Whenever I tell people outside of Lewis & Clark that I’m majoring in environmental studies, I typically get a reaction along the lines of, “Great! We need people like you to help the planet!” or the slightly more critical, “Wow, you’re so idealistic!” These responses are interesting because they both assume (to a certain degree anyway) that I chose this field because I want to save the world, to make it look more like a certain ideal. To be fair, I did go into the Environmental Studies Program feeling this way, as did many of my peers. I thought we were going to learn about important, current environmental problems, and the best ways to solve them. Instead, I gained something much deeper: the ability to analyze and critique environmental issues and the responses to them.
It’s been comforting to know that my peers are also going through the process of learning to set aside their preconceived assumptions and think critically. Working on the ENVX website, I get to see the best work that comes out of this learning process. While perusing through content nominated to ENVX this week, I saw two posts that deal with the concept of idealism associated with Environmental Studies. The first comes from Hannah Smay, an English and ENVS double major whose post “Utopia for Whom?: Whiteness and the College Campus” reflects on both classical notions of utopia and current issues of racism on campus. As befits an English major, Hannah references several literary depictions of utopias, analyzing who they include and who they leave out. She then connects this idea of utopia with modern college campuses (which are often characterized as idealistic spaces disconnected from the “real world”), making the claim that they too exclude people to maintain a particular image–an image that emphasizes diversity over genuine inclusion. By catering to the values of a white majority, she argues, colleges leave out the voices of people of color. I really like Hannah’s focus on both inclusion and exclusion; she does a great job of meaningfully critiquing a concept that seems inherently good at first glance. It’s a well-written post, and very relevant to ongoing debates about racism, diversity, and inclusion on college campuses.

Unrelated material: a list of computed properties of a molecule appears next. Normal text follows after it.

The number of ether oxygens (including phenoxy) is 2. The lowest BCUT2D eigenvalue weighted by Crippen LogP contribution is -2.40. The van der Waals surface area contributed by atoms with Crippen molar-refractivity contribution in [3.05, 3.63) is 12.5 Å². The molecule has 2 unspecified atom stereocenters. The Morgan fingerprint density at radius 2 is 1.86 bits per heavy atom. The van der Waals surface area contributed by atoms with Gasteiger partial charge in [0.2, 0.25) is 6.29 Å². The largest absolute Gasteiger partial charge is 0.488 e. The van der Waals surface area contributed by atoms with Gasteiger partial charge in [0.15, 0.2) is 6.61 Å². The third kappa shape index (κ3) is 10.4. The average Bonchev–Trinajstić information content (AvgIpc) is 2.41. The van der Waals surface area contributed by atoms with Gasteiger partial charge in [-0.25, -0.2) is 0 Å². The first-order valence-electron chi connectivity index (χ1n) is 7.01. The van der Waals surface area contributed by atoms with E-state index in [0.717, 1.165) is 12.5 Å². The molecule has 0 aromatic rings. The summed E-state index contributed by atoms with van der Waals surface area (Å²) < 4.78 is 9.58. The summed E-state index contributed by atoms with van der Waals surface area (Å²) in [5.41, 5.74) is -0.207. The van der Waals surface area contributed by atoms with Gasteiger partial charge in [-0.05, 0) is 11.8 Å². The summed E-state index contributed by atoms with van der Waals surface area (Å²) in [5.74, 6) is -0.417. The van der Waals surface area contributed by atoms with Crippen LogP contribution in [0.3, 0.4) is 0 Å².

Marielle Bossio’s post “Critiquing the Well-Intentioned: Politics, Sustainable Development, and the Global/Local Divide” analyzes sustainability, another concept that is often portrayed as an environmental ideal. She too discusses the island-like nature of college campuses and the ways they advertise their sustainability to create another image of utopia. However, Marielle goes further by connecting campus sustainability to ideas of sustainable development. She points out that, like the concept of sustainability in general, sustainable development goals are either very general (for the purpose of being applicable to a broad populace) or very fragmented and site-specific. To make this point, she cites a scholarly article entitled, “Sustainable Development: An Oxymoron Comes of Age,” by Michael Redclift. Marielle’s post is not intended to come to any broad conclusions; rather, it simply provides food for thought on a complex topic. Like Hannah, Marielle does a good job of unpacking a concept that many people take for granted as positive.
I particularly enjoy how both Hannah and Marielle connect these broad ideas to life on a college campus. The concepts of sustainability and utopia certainly apply to college life: colleges are advertised as idealized, progressive, environmentally friendly spaces. However, both college campuses and ideals of sustainability and utopia are also frequently dismissed for being too far removed from “the real world.” By analyzing these ideals and the ways they apply to our everyday lives rather than simply dismissing them or putting them up on a pedestal, we can get outside of our preconceived notions of “good” and “bad.” In this way, we develop a more nuanced way of viewing our worlds.